New York City
    Hi Julie,

    I'm a switcher (like many others on this site). I've had my iMac for a year now. Progress report: No viruses, no slowdown, no bugginess. Just a purely beautiful computing experience.

    and as auxplage said, extra RAM is a mac's best friend. At least 1 GB is recommended (that's what I have in my imac, and I run about 8 apps at once with no slowdown).

    good luck!
  8. amac4me macrumors 65816


    Apr 26, 2005
    As an experienced Windows/PC user, you will not have a steep learning curve when it comes to OS X/Mac.

    If you decide to purchase a Mac .... I offer my congrats ahead of time :)
  9. hulugu macrumors 68000


    Aug 13, 2003
    quae tangit perit Trump
    Let's be more precise and say that there is one proof-of-concept, but no actual viruses for the Mac as well as the almost complete absence of spyware and adware.
  10. jmast thread starter macrumors newbie

    Jun 11, 2006
    Are the iMacs that are out right now the best to get or is there an upgrade coming out soon that I would be better waiting a few more months to make a purchase?

    I am not familiar with what is on the horizon with the Apple computers.

  11. Saluki Alex macrumors 6502

    Feb 26, 2006
    I'll also chime in here and say that if you choose to run Windows on your Mac, whether with Boot Camp or Parallels, you are susceptible for viruses. So just remember, if you run Windows, treat it like you would on any other PC, so make sure you use anti-virus software, a firewall, etc.
  12. crees! macrumors 68000


    Jun 14, 2003
    I HIGHLY recommend getting the book "The Missing Manual" by David Pogue. Get the most recent publication of it which would cover Tiger. He goes through highlighting similarities and differences between both systems and how to accomplish common tasks done on Windows and translates them to the Mac. A great read that will quickly get you up to speed.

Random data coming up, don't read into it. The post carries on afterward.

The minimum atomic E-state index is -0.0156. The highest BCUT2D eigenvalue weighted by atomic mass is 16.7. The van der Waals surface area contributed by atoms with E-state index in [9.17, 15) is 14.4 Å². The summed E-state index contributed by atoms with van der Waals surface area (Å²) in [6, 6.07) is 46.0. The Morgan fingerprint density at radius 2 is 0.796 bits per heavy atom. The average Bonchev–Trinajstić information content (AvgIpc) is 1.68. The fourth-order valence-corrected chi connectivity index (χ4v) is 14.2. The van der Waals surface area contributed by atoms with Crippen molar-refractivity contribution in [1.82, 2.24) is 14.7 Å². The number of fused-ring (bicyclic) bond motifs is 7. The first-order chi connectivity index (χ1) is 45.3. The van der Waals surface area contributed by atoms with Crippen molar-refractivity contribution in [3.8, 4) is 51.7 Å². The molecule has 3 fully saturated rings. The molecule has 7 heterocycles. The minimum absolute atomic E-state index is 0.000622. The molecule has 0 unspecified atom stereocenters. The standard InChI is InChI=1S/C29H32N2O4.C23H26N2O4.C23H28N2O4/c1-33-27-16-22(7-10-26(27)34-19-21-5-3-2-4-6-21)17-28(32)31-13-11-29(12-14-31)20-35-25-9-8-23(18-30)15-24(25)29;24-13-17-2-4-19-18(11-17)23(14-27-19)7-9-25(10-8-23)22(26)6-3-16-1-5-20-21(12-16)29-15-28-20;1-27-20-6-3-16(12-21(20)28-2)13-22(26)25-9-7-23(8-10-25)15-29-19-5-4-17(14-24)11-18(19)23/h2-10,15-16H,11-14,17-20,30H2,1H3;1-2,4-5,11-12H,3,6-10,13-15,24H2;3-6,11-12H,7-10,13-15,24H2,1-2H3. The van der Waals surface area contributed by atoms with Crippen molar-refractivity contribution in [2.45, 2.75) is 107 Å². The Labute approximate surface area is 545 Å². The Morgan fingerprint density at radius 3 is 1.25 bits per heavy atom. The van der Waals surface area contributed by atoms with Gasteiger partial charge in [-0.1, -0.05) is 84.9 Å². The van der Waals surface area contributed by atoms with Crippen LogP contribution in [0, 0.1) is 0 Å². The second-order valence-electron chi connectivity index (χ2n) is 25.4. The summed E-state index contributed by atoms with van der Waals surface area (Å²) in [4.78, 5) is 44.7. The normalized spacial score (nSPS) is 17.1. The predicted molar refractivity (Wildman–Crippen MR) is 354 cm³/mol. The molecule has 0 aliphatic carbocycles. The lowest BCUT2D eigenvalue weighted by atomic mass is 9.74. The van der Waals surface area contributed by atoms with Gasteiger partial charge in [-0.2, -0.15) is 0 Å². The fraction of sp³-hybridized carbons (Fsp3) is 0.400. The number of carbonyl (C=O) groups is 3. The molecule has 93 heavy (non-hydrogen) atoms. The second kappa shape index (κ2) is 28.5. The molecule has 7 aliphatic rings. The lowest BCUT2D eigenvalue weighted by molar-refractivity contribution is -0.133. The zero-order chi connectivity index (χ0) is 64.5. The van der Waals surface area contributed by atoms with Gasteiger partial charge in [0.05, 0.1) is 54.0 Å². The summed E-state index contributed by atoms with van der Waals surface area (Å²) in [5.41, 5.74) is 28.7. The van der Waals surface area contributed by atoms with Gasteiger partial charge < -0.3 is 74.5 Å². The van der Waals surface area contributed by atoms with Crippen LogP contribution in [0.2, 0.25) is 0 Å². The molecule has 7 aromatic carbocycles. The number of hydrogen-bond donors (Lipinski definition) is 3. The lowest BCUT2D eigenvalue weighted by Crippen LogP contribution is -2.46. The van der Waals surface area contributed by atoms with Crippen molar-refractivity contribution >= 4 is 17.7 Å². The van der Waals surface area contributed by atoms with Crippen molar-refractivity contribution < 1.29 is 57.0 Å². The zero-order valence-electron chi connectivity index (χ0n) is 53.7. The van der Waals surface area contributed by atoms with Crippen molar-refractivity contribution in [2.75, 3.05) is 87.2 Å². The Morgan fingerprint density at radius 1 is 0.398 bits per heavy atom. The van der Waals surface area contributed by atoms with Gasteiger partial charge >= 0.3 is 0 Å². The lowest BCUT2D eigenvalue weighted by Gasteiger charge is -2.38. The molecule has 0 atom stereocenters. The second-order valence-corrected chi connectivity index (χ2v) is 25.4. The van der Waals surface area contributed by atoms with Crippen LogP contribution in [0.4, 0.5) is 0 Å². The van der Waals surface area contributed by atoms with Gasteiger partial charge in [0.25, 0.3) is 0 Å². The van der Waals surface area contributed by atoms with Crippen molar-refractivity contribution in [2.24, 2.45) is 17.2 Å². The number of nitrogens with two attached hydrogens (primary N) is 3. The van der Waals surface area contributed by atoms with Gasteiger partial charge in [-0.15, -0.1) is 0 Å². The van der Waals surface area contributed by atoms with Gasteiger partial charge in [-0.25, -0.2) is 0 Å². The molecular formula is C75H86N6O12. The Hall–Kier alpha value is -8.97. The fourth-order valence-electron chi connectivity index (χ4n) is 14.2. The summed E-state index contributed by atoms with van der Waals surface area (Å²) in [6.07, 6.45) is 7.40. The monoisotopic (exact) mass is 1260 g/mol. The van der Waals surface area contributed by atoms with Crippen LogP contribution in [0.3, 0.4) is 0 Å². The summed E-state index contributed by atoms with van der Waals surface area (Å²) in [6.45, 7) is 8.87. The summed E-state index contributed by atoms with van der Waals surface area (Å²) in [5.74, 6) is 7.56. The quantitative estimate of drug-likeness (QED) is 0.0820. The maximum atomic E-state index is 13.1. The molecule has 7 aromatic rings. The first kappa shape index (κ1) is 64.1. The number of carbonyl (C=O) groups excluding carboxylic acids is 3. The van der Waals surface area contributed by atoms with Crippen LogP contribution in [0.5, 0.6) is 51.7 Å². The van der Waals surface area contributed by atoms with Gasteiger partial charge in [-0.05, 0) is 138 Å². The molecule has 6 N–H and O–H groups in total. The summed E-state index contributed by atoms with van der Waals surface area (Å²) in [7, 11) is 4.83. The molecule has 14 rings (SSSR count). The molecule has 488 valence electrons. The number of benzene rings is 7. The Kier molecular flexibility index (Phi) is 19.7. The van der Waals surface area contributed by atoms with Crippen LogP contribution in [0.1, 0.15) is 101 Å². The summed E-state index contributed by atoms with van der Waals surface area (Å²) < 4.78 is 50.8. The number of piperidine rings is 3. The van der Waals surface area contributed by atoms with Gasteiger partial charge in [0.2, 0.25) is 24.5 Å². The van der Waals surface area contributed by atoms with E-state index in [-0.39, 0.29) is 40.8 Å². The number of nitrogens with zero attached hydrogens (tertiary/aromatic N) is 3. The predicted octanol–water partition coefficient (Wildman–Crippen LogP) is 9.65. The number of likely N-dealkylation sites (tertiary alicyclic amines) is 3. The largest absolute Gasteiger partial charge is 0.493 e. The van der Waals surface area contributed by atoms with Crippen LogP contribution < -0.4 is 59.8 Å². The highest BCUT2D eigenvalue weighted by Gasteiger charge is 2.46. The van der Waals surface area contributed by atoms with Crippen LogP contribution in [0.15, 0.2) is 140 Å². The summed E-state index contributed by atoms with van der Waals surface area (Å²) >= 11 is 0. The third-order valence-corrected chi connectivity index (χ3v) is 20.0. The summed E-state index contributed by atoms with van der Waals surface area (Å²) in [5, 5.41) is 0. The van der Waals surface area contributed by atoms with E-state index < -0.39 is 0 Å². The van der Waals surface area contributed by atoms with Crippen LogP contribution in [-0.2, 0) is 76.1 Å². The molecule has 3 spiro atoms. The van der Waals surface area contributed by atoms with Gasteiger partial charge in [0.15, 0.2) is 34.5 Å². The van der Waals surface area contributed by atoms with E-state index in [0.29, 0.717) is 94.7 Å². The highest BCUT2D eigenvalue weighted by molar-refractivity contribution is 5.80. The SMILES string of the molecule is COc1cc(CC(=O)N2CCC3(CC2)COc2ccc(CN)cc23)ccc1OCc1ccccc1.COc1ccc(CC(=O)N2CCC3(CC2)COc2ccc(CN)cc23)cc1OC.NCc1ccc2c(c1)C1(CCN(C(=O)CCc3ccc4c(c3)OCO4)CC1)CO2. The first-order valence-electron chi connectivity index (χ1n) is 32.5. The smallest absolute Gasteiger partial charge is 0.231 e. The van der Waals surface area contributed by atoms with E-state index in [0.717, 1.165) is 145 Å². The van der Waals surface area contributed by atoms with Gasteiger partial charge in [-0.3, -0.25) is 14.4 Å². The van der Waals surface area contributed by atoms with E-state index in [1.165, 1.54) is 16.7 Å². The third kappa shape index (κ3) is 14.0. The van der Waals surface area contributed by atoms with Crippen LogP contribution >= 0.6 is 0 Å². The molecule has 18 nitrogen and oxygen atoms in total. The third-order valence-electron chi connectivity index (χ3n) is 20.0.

13. bbrosemer macrumors 6502a


    Jan 28, 2006
    Does one really need the Book I have had my MBP for a month now and its funny I tinker with stuff and it doesnt crash, just an interesting irony of the comparison to XP.
  14. Makosuke macrumors 603

    Aug 15, 2001
    The Cool Part of CA, USA
    That's a perfectly reasonable plan. Though to be absolutely honest in the same situation I'd buy an iMac and just get a used or refurbished Apple laptop for the occasional road use. Having both computers be Macs has some advantages in terms of ease of synching files, not to mention if you end up loving your iMac you're going to hate using the laptop on the road.

    I'm assuming you're asing about the Parallels system I mentioned, not BootCamp (which is booting into Windows just like any other computer, so it's no more or less stable than Windows would be on any other laptop). In the case of Parallels, I have not so far had any significant issues with Windows; there was maybe one or two glitches, but the software was in an earlier beta version at the time and they've since been worked out.

    As far as RAM, if you're running both at the same time 1GB is a bare minimum, but really, I'd just put the maximum 2GB in the computer and that way both OSes will have enough RAM (XP really likes at least 512MB, 512MB is a bare minimum for the MacOS--1GB runs better--and the Parallels software that allows Windows to run chews up some RAM on its own). Don't order the computer with 2GB from Apple, though--they overcharge for RAM in custom configurations. Go to a trustworthy site like,, or, and you can order RAM guaranteed to work with your Mac that has a lifetime warranty for a decent price.

    There's ALWAYS something just over the horizon, but if you look at the Buyer's Guide at this very site (there's a tab up at the top of every page) it gives you a general idea of how recently the model has been updated.

    Regardless, there isn't anything huge on the immediate horizon for the MacBook or iMac that I'm aware of; the Merom processor will be released in the next couple months, and that will probably make it's way into the MacBook Pro and maybe the iMac, but even then it'll be an incrimental update for what you're doing, not a huge change. Were you looking for a tower, the story would be different (probably significant changes in the next couple months or so), but you're not.

    If you want to buy now, I'd say it's reasonably safe to assume there's nothing really stunning on the horizon.